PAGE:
Singularly enough, the “ Edinburgh Review,” in its last number, has taken up exactly this view of the question. This paper was written months before that Review appeared.
Let us dismiss the word “infinite :" it puzzles, and is not necessary; but That which created this universe must be, according to all our notions of wisdom, greatly wise-wise, above all dream of comparison, beyond the wisest of us, who spend our lives in examining Its works, and can only discover new harmonies without piercing to the cause. According to the same notions, it must likewise be greatly powerful -powerful in the same ratio beyond the power of humanity. This Being, then, is greatly wise and greatly powerful! Is It benevolent? Let us hear what Paley says. He is great on this point. Perhaps it is one of the best passages in a work, rarely indeed profound, but always clear. I have never heard even a plausible answer to it.
“ Contrivance proves design, and the predominaut tendency of the contrivance indicates the disposition of the designer. The world abounds with contrivances; and all the contrivances which we are acquainted with are directed to beneficial purposes. Evil no doubt exists; but is never, that we can perceive, the object of contrivance. Teeth are contrived to eat, not to ache : their aching now and then is incidental to the contrivance; perhaps inseparable from it; or even, if you will, let it be called a defect in the contrivance; but it is not the object of it. This is a distinction which well deserves to be attended to. In describing implements of husbandry, you would hardly say of a sickle, that it is made to cut the reaper's fingers, though, from the construction of the instrument, and the manner of using it, this mischief often happens. But if you had occasion to describe instruments of torture, or execution, this engine, you would say, is to extend the sinews; this to dislocate the joints ; this to break the bones; this to scorch the soles of the feet. Here pain and misery are the very objects of the contrivance. Now nothing of this sort is to be found in the works of nature. We never discover a train of contrivance to bring about an evil purpose. No anatomist ever discovered a system of organization calculated to produce pain and disease; or, in explaining the parts of the human body, ever said, this is to irritate ; this is to inflame; this duct is to convey the gravel to the kidneys; this gland to secrete the humour which forms the gout. If, by chance, he come at a part of which he knows not the use, the most he can say of it is, that it is useless; no one ever suspects that it is put there to incommode, to annoy, or torment."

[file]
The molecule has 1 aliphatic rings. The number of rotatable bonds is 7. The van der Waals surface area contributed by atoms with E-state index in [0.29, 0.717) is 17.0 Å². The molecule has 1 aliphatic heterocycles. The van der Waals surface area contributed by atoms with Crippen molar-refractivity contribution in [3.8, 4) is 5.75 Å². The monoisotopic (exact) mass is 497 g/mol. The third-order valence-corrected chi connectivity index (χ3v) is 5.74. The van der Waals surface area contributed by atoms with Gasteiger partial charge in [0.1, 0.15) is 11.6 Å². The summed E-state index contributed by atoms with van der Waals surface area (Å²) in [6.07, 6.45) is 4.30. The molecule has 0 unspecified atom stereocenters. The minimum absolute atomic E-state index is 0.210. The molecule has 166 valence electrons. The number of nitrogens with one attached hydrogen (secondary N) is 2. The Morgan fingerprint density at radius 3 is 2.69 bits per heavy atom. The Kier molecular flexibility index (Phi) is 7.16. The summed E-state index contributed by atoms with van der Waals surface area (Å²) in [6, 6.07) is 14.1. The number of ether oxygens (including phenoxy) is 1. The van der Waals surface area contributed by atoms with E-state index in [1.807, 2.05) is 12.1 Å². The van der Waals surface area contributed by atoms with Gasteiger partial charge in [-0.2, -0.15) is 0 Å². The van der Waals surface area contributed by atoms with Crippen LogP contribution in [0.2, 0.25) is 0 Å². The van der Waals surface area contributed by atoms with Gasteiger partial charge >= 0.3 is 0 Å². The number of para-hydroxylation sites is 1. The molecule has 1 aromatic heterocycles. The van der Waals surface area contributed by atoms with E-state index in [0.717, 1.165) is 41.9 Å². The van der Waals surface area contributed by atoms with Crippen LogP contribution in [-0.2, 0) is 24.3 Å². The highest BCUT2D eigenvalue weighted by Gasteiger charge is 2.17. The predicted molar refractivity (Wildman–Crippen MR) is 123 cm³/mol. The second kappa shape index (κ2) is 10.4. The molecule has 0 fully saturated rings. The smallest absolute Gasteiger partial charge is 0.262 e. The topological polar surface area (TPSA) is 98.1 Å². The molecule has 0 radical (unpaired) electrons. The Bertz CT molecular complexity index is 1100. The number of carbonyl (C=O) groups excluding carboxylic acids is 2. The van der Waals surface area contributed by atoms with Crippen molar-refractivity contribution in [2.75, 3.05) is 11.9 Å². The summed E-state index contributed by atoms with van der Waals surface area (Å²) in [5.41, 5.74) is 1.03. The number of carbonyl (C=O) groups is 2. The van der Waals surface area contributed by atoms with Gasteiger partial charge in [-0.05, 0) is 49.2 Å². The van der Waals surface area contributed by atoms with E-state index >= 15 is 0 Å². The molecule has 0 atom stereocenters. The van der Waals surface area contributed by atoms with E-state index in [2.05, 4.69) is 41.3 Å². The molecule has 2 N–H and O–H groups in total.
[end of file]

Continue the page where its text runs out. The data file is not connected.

The general contrivance, then, is benevolent; and the benevolence of the Unseen Being is thus proved. Now, then, we have the three attributes ; wisdom, power, benevolence. So far I have said little that is new : now for my corollary. If a being be greatly wise, greatly powerful, and also benevolent, it must be just. For injustice springs only from three causes ; either because we have not the wisdom to perceive what is just, or the power to enforce it, or the benevolence to will it. Neither of these causes for injustice can be found in a Being wise, powerful, benevolent; and thus justice is unavoidably a fourth attribute of its nature. But the justice is not visible in this world. We bow to the wisdom; we revere the power ; we acknowledge the benevolence; the justice alone we cannot recognize. The lowest vices are often the most triumphant, and sorrow and bitterness are the portions of virtue. Look at the beasts as well as mankind ; they offend not; yet what disease and misery! Again. How implicitly are we the creatures of circumstance! What can be more unjust than such an ordination ;-to be trained to crime from our childhood, as the sons of offenders often are, and to suffer its penalties from following an education we could not resist. How incompatible with all that we know of justice! It is in vain to answer,